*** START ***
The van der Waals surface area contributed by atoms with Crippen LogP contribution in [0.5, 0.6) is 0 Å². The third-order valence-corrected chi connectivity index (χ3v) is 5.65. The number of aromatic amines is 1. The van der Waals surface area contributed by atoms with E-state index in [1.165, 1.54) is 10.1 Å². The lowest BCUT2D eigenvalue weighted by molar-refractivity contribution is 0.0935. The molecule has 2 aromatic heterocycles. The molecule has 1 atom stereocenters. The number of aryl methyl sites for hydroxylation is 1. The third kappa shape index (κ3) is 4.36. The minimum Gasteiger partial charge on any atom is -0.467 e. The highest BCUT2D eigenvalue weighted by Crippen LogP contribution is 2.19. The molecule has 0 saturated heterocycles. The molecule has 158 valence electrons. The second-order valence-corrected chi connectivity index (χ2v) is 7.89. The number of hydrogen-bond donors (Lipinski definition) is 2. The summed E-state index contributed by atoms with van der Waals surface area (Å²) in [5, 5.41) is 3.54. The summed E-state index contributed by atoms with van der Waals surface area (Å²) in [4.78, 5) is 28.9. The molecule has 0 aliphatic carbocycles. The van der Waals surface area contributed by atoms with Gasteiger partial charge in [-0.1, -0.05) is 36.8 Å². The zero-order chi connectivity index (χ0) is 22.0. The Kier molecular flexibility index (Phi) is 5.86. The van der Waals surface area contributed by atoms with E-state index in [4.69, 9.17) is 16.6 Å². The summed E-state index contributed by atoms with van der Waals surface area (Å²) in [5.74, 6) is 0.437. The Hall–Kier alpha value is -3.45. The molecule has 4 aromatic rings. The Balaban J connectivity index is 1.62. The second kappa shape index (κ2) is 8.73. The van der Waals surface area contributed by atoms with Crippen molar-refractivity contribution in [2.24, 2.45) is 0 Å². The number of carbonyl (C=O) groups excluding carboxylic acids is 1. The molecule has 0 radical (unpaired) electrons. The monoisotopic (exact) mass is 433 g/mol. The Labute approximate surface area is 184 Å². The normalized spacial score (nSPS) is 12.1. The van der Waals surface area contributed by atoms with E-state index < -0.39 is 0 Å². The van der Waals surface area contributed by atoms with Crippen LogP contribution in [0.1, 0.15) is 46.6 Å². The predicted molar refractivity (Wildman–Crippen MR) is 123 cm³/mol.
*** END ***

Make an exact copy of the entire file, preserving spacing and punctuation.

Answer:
The van der Waals surface area contributed by atoms with Crippen LogP contribution in [0.5, 0.6) is 0 Å². The third-order valence-corrected chi connectivity index (χ3v) is 5.65. The number of aromatic amines is 1. The van der Waals surface area contributed by atoms with E-state index in [1.165, 1.54) is 10.1 Å². The lowest BCUT2D eigenvalue weighted by molar-refractivity contribution is 0.0935. The molecule has 2 aromatic heterocycles. The molecule has 1 atom stereocenters. The number of aryl methyl sites for hydroxylation is 1. The third kappa shape index (κ3) is 4.36. The minimum Gasteiger partial charge on any atom is -0.467 e. The highest BCUT2D eigenvalue weighted by Crippen LogP contribution is 2.19. The molecule has 0 saturated heterocycles. The molecule has 158 valence electrons. The second-order valence-corrected chi connectivity index (χ2v) is 7.89. The number of hydrogen-bond donors (Lipinski definition) is 2. The summed E-state index contributed by atoms with van der Waals surface area (Å²) in [5, 5.41) is 3.54. The summed E-state index contributed by atoms with van der Waals surface area (Å²) in [4.78, 5) is 28.9. The molecule has 0 aliphatic carbocycles. The van der Waals surface area contributed by atoms with Gasteiger partial charge in [-0.1, -0.05) is 36.8 Å². The zero-order chi connectivity index (χ0) is 22.0. The Kier molecular flexibility index (Phi) is 5.86. The van der Waals surface area contributed by atoms with E-state index in [4.69, 9.17) is 16.6 Å². The summed E-state index contributed by atoms with van der Waals surface area (Å²) in [5.74, 6) is 0.437. The Hall–Kier alpha value is -3.45. The molecule has 4 aromatic rings. The Balaban J connectivity index is 1.62. The second kappa shape index (κ2) is 8.73. The van der Waals surface area contributed by atoms with Crippen molar-refractivity contribution in [2.24, 2.45) is 0 Å². The number of carbonyl (C=O) groups excluding carboxylic acids is 1. The molecule has 0 radical (unpaired) electrons. The monoisotopic (exact) mass is 433 g/mol. The Labute approximate surface area is 184 Å². The normalized spacial score (nSPS) is 12.1. The van der Waals surface area contributed by atoms with E-state index < -0.39 is 0 Å². The van der Waals surface area contributed by atoms with Crippen LogP contribution in [0.1, 0.15) is 46.6 Å². The predicted molar refractivity (Wildman–Crippen MR) is 123 cm³/mol.